Roland Emmerich’s 2012 claims to be inspired by ancient Mayan prophecies, but with its lovingly detailed CGI shots of the destruction of the temples of Mammon and saving of a small band of the blessed, it’s actually square in the Christian apocalyptic tradition - something that’s almost as old as Christianity itself. The last book in the Bible, the Book of Revelation (also known as Apocalypse, from the verb apokalypto, to reveal), was written towards the end of the first century AD. It’s a visionary warning of the End Times, when the damned will flock to the AntiChrist, the Earth will be visited with every kind of destruction, and true believers will at last ascend into the infinite bliss of the New Jerusalem. Outbreaks of apocalypse fever have swept through Christianity ever since, peaking around 1500, when dozens of sects proclaimed the coming of the End Times (see Norman Cohen’s The Pursuit of the Millennium), and again around the end of the last century. Millions of premillennialists (especially Evangelical Christians in the United States; one of the Founding Fathers, Cotton Mather, was an ardent premillennialist) still expect at any moment to experience the Rapture of bodily ascent into Heaven as a prelude to the harrowing of Earth by a returned Christ.

This apocalypse is the subject of Victorian painter John Martin’s ‘The Great Day of His Wrath’ (above); this, and other huge, sensationalist canvases, were allegedly inspired by commercial dioramas animated by use of artificial lighting - precursors of present-day blockbuster movies. While Martin’s themes were biblical, most of the apocalypses in Hollywood movies are secular,with nuclear war, asteroids, or Arnold Swarzenegger as substitutes for God’s wrath. But an outfit outside the Hollywood machine, Cloud Ten Pictures, has been making movies for a Christian audience that deploy the tropes of premillennialism with deadly seriousness. They’ve produced a trilogy based on the bestselling Left Behind series of novels by Tim LaHaye and Jerry B. Jenkins, a literal portrayal of the End Times of the premillennialists, as well as several thrillers that share the same post-Rapture setting, as well as the same villain, UN President Nicolae Carpathia, aka the AntiChrist (played by Gordon Currie - what must his fan mail be like?): Revelation, Apocalypse, and Tribulation (starring Gary Busey and featuring Margot Kidder and Mr T as, er, Mr T).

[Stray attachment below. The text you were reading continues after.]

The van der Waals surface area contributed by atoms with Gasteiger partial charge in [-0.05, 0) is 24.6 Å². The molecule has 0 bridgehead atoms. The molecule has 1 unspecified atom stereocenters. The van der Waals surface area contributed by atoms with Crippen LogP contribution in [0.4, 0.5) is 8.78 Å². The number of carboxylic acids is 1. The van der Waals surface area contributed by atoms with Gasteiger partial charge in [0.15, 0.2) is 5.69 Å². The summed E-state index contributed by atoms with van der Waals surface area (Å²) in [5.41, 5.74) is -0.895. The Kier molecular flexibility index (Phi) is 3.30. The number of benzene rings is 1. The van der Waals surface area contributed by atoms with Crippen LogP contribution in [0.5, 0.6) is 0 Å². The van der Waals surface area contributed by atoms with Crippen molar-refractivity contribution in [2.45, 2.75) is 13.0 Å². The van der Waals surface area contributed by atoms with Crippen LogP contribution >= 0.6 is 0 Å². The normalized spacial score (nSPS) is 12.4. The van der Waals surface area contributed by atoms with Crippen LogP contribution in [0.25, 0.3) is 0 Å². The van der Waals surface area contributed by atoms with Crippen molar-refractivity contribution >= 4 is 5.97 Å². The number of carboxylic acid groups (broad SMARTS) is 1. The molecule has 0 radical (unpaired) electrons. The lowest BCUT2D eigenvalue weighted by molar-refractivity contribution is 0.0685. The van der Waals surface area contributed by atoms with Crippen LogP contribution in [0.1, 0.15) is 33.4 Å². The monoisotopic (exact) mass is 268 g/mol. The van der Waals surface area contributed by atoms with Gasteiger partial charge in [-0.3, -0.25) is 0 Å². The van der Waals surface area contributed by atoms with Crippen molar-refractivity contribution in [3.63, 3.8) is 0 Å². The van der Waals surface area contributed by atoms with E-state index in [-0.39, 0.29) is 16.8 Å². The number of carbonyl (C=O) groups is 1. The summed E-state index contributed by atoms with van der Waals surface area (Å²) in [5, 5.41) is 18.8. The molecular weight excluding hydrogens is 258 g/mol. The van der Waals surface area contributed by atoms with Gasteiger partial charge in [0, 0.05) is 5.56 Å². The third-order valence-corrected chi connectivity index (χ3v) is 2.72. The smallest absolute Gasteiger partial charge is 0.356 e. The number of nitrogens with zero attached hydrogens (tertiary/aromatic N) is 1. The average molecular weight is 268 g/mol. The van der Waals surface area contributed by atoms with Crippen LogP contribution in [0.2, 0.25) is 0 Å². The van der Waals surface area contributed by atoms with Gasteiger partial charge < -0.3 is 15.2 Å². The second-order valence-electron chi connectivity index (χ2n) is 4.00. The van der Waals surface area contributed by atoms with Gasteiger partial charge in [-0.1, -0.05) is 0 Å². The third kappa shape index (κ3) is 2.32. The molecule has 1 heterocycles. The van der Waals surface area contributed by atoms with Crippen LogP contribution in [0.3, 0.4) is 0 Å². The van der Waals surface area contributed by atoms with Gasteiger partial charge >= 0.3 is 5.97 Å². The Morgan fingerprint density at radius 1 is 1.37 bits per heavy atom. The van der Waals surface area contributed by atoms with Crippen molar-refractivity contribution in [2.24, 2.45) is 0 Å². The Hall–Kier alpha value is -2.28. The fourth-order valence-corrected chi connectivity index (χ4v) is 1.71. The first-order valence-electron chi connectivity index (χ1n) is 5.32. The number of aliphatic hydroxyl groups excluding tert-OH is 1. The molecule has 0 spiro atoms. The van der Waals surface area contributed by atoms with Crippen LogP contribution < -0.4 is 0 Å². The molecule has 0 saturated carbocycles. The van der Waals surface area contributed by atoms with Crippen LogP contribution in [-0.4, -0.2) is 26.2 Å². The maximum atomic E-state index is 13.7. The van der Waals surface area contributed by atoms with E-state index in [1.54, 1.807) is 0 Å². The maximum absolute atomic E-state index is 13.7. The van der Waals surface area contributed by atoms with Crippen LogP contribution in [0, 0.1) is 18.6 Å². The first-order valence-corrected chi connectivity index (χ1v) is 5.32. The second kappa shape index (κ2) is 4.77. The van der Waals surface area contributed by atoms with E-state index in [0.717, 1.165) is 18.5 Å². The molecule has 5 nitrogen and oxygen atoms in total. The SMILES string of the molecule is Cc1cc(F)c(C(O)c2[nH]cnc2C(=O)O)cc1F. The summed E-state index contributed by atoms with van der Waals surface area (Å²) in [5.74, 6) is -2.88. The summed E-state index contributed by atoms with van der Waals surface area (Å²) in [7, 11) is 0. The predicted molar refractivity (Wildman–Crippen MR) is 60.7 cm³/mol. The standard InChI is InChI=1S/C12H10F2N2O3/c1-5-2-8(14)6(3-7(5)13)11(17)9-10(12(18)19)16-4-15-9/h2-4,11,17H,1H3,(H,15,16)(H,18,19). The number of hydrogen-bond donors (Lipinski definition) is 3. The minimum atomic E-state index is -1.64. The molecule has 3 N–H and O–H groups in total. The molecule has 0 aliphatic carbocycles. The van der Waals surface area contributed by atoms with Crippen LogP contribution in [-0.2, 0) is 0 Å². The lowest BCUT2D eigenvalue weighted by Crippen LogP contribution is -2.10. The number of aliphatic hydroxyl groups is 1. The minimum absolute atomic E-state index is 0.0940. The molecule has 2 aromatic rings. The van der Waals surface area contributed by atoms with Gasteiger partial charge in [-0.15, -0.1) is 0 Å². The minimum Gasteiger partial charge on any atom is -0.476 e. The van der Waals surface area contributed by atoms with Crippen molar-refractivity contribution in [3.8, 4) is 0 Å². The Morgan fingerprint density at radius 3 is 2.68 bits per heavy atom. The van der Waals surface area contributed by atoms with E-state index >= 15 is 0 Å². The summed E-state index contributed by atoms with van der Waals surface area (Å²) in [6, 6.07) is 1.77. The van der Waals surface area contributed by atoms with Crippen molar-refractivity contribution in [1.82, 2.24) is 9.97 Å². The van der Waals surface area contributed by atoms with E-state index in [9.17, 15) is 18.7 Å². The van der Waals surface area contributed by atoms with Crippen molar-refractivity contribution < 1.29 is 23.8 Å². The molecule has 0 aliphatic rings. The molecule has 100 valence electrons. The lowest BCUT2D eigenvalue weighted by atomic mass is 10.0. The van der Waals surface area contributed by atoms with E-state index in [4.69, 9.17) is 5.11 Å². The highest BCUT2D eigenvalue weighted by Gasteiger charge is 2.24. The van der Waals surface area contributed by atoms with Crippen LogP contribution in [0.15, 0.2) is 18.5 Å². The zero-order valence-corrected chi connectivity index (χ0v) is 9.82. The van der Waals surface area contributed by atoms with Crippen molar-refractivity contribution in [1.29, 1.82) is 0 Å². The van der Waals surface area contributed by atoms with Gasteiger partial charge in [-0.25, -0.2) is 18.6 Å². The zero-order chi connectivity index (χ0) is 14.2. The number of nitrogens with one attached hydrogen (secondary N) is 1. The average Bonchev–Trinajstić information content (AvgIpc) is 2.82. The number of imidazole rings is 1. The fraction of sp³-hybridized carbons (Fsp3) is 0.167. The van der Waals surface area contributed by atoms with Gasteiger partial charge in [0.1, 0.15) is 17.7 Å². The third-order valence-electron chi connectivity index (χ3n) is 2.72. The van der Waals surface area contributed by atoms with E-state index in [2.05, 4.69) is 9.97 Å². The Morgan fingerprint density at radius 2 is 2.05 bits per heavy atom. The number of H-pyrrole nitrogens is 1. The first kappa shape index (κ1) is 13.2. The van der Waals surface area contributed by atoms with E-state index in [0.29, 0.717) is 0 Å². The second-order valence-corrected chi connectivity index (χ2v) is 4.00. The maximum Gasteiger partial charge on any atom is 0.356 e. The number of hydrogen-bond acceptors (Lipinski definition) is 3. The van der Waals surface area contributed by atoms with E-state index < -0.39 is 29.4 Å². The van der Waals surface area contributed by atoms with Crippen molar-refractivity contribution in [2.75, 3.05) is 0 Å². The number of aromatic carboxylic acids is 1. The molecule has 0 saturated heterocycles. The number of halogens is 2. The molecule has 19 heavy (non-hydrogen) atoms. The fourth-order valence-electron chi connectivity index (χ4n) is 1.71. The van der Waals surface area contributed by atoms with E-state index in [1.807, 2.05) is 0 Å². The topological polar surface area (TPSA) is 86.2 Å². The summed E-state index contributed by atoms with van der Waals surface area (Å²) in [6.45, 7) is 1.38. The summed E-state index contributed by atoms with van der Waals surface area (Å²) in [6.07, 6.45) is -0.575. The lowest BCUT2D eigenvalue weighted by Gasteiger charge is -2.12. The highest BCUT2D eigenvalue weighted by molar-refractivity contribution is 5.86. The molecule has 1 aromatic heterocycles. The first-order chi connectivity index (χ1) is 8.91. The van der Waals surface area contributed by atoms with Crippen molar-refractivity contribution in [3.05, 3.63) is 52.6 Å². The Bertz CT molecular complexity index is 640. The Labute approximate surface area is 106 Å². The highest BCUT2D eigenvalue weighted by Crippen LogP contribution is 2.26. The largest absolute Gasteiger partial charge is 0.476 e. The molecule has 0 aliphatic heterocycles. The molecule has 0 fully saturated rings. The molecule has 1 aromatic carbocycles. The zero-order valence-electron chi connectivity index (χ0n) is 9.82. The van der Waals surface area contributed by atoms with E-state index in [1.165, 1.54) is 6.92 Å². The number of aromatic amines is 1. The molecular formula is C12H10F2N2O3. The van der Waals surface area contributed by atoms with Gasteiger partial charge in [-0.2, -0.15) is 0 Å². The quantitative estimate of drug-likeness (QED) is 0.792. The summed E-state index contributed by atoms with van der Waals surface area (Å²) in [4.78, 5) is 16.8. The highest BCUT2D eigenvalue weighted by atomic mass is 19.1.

They look like science fiction, or science thrillers, but they aren't. As far as the people who made them and their intended audience are concerned, they embody a literal truth.

Tuesday, November 03, 2009

Plume Run

The Cassini Orbiter completed its seventh close encounter with Saturn's small but highly active moon Enceladus yesterday, passing within a hundred kilometres of the south pole and ploughing through the plumes of water ice fired into space by some as yet unknown process deep beneath the surface. For much of the pass, Cassini was using various instruments to sample the plume, but it took pictures before and after the encounter; Emily Lakdwalla has pasted a couple of the best images in her blog over at the Planetary Society's site, including one of fissured and folded terrain that reminds me all over again that despite its small size, just five hundred kilometres in diameter, Enceldaus possesses an extremely varied and geologically active surface. It's easy to imagine climbing one of those ridges and looking out at a tangle of long, low bright hills snaking towards the sharply curved horizon . . .